A good goal is to kick start a new relationship with prospective customers. A bad one is to try and close a deal via PPC – it’s impossible to squeeze your education, persuasion and cajoling into the 80 or so characters that appear in a Google ad plus a landing page or two…. you will nearly always need a sales guy to pick up the phone and/or do a meeting.
2) Set appropriate conversion points:
The only way to tell if your PPC work is directly helping your sales efforts is to set up some conversion points within your campaigns. This means that once people have clicked on your ad it’s necessary to ask them to do something that identifies them as a ‘volunteer’ and a sensible candidate for a sales dialogue.
This ‘call to action’ is likely to be a web form that asks people to register some personal information with you – something that can be used for future marketing campaigns or for a follow up exercise with one of your sales team (eg a phone number and/or an email address). I’ll cover how to do this effectively a little later…
3) Set appropriate metrics:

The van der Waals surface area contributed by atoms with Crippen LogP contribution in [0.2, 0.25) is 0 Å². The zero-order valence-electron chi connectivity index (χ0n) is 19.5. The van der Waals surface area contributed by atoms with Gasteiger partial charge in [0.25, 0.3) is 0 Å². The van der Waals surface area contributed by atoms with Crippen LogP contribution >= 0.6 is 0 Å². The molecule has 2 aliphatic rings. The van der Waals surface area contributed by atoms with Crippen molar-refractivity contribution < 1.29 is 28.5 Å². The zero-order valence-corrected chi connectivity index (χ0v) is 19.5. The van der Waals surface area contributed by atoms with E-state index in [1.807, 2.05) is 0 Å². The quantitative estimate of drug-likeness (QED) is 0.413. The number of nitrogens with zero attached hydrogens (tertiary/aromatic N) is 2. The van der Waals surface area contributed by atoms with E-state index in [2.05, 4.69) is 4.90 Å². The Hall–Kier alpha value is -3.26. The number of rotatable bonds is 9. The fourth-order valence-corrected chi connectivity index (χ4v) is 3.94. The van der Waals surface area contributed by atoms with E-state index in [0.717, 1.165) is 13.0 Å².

With some sensible conversion points in place, you ought to be able to measure your campaign effectiveness in terms of the cost of acquiring each piece of volunteer information. In other words you can establish a CPA (cost per acquisition) metric based upon the total cost of your campaign divided by the number of ‘volunteers’ you acquire.
Note: in PPC for lead generation, all other measurement criteria are pretty much irrelevant (and often misleading) in terms of establishing your success.
4) Set appropriate offers:
People will only click on your ads if you give them a good enough reason to do so. Hence your ‘offer’ is critical. In a B2C environment this is most usually (and most effectively) a cost-based affair – eg, ‘save 50% on flights to the Maldives today’. In B2B we have to work a little harder.
However, if our goal is sensible – to start a discussion rather than clinch a sale – then providing an appropriate offer can be made simple and intuitive. By and large it will be content-related to help with the education, persuasion and cajoling efforts of your sales guys – for example, a white paper, a killer ‘vision’ article, some research, or a bylined book that you’ve produced in association with a publisher.